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CDC Funds the Center on Alcohol Marketing and Youth at the JHSPH


The Center on Alcohol Marketing and Youth at the Johns Hopkins Bloomberg School of Public Health was awarded $4 million in funding from the Centers for Disease Control and Prevention’s (CDC) National Center for Chronic Disease Prevention and Health Promotion to monitor youth exposure to alcohol advertising over the next five years.

Alcohol use is the number one drug problem among America’s youth. Every day 5,000 young people under age 16 begin drinking, and every year alcohol causes more than 4,600 deaths among persons under 21. Numerous long-term federally-funded studies have found that the more young people are exposed to alcohol advertising, the more likely they are to begin drinking or, if already drinking, to drink more.

“We are very pleased to be working with the Center on Alcohol Marketing and Youth at the Johns Hopkins Bloomberg School of Public Health on monitoring youth exposure to alcohol marketing,” said Robert Brewer MD, MSPH, the head of the Alcohol Team at CDC. “We are confident this work, supported by both Congress and the Surgeon General, will help reduce youth exposure to alcohol marketing and thereby contribute to our collective efforts to prevent underage drinking.”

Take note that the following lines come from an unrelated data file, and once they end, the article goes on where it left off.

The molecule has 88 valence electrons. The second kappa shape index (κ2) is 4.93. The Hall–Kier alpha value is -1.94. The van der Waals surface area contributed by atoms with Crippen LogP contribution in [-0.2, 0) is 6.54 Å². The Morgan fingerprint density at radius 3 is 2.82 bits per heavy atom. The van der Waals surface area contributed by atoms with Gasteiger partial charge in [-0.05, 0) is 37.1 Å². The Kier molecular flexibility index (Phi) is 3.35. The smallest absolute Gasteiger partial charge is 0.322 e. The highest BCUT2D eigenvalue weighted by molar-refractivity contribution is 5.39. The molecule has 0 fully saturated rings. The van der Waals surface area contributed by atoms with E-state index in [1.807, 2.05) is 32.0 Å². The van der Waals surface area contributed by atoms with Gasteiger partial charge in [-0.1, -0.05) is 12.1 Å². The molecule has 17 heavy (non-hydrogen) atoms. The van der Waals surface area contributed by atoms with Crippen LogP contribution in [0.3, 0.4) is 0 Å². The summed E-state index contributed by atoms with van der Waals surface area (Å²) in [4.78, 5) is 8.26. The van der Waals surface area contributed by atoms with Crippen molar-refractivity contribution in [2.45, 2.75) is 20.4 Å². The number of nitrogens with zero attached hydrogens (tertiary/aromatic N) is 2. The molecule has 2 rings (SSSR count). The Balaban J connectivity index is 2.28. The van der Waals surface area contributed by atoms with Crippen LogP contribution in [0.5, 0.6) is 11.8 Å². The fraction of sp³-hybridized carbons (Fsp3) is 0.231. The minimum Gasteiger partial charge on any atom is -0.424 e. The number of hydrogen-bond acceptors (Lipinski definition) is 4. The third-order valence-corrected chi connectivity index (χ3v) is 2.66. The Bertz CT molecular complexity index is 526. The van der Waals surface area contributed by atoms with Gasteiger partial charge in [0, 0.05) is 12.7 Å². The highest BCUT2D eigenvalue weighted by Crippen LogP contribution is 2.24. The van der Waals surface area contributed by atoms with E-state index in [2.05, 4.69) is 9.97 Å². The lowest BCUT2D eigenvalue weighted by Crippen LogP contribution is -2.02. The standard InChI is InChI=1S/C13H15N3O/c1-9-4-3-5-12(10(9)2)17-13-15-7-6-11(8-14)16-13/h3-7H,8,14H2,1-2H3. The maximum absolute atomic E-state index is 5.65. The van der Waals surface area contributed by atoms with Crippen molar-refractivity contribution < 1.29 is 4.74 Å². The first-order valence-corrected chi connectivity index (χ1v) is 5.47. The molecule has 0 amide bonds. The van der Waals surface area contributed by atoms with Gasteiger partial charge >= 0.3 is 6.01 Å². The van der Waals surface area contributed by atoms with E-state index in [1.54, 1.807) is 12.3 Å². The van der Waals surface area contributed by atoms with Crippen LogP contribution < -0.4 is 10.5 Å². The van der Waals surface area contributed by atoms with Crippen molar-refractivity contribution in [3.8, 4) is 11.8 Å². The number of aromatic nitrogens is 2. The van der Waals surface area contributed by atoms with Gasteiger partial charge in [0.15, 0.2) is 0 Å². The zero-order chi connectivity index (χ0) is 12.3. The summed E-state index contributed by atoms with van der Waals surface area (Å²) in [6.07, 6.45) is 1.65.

In 2006, Congress passed unanimously and then-President George W. Bush signed into law the Sober Truth on Preventing Underage Drinking (STOP) Act, the first piece of legislation solely devoted to underage drinking ever passed by Congress. Among other provisions, this legislation charged the Secretary of Health and Human Services with monitoring the “rate of exposure of youth to advertising and other media messages encouraging and discouraging alcohol consumption.” The Surgeon General recommended ongoing, independent monitoring of alcohol marketing to youth in 2007 as part of The Surgeon General’s Call to Action To Prevent and Reduce Underage Drinking.

Founded at Georgetown University in 2002 and funded by The Pew Charitable Trusts and the Robert Wood Johnson Foundation until June of 2008, the Center on Alcohol Marketing and Youth pioneered new methodologies for assessing youth exposure, using industry-standard sources such as Nielsen Media Research and Arbitron. In January 2008, the Center and its executive director, David H. Jernigan, PhD, moved to the Bloomberg School.

“Industry self-regulation is the primary way young people are protected from exposure to alcohol advertising,” said Jernigan. “By shining a bright and consistent light on alcohol advertising practices, CDC’s funding of ongoing monitoring of youth exposure helps to ensure that self-regulation is as effective as it can be.”

Public Affairs media contact for the Johns Hopkins Bloomberg School of Public Health: Tim Parsons at 410-955-7619 or